Their punishment? They were demoted to Government Service (GS)-15 level, which allowed them to continue to collect a salary of around $140k. Their reaction? They appealed on the basis that others had done similar unethical acts, and were not punished. The result? The appellant judge determined that they were not fairly punished and they were returned to their SeS status. Thus, nothing really happened, crime committed, but unpunished.
What does this kind of action do to an organization? Would you as a VA employee want to work or trust these people after their conduct?
To be fair to the VA, it has removed 3000 employees through retirement, transfers or releasing them over, the past three years. Some were even senior executives. However, this doesn’t fix the root cause of the issue, which is the appellant system.
The current system in the federal service is a bureaucratic myriad, which allows employees to appeal disciplinary actions in multiple and duplicate ways. These processes can take years to resolve. Meanwhile, the person in question remains in their position, or can retire when it is time to collect a pension. This system is, in a sense, a reward for failure, and has an adverse impact on the effectiveness of the organization. It makes firing incompetent or corrupt federal service workers almost impossible. The bureaucratic burden to managers and leaders demands large amounts of paper work, as well as time, to discipline a guilty person. Then, if the process fails, and the person remains, the organization will never be the same.
Poor performers or unethical performers impact all but the strongest of people. Slowly over time-performance degrades.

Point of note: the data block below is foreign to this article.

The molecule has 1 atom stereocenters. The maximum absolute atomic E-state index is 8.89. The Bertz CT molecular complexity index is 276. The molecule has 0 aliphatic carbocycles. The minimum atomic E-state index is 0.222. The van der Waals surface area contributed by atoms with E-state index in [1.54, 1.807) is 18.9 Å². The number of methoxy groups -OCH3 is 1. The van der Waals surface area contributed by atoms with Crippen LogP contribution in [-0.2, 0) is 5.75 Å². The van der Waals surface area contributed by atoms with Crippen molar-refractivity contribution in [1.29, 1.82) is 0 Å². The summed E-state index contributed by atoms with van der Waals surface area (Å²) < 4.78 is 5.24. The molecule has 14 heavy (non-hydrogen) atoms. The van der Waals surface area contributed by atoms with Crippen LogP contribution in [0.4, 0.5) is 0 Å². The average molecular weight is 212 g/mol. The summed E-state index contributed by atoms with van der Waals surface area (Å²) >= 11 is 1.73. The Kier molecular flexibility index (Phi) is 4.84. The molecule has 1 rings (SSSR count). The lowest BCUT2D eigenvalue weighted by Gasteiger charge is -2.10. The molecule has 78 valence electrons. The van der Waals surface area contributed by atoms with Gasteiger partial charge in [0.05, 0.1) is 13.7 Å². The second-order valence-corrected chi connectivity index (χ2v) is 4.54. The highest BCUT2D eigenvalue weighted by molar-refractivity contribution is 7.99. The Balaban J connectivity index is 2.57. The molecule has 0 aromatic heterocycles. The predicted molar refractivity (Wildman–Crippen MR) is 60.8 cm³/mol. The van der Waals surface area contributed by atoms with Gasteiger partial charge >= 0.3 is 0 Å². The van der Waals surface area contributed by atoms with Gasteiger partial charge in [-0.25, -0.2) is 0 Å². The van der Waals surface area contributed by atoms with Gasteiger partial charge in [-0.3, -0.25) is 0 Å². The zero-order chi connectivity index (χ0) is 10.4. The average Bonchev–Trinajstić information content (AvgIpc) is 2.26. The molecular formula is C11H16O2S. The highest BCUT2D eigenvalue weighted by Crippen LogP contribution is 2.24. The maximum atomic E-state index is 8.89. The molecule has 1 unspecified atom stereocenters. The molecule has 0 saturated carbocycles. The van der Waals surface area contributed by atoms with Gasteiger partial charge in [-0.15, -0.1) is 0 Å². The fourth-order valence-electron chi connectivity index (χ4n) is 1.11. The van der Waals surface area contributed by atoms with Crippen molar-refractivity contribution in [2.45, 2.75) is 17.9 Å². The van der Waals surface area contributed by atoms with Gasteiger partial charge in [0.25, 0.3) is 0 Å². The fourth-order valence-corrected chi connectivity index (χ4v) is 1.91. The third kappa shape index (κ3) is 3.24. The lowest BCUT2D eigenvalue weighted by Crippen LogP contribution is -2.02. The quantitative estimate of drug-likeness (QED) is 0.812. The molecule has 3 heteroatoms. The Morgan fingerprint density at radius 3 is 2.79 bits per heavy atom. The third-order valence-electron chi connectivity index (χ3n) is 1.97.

The personnel system, the way it “assesses” (federal parlance for hiring), promotes, pays, rewards, selects, evaluates, manages and moves people around, is the foundation for the culture of the organization. When people are not measured on merit, not punished for poor performance, or worse for misconduct, over time it degrades the effectiveness of the organization by impacting all but the most professional employees. In turn, it diminishes the traits required in people who make up a successful organization. It destroys initiative and autonomy.
So what is the solution?
There is no easy solution. The system is so far gone in the direction of bureaucratic myriad, and is a toxic institutional culture. However, the following steps can be a start.
First, while Congress must take more responsibility and conduct more oversight, ultimately, reform needs to start with the next U.S. President. One of the top agendas of the next Commander-in-Chief must be to reform the Federal Service system, and the Military Personnel systems. This should be approached before the standard beltway solution to all problems is applied – an irresponsible distribution of more money. Reform must make the government a merit-based system, where its employees serve their customers, the American tax payer. Substantial reforms of our government and military begin with a personnel overhaul, alongside drastic reductions in the size and redundancy of government.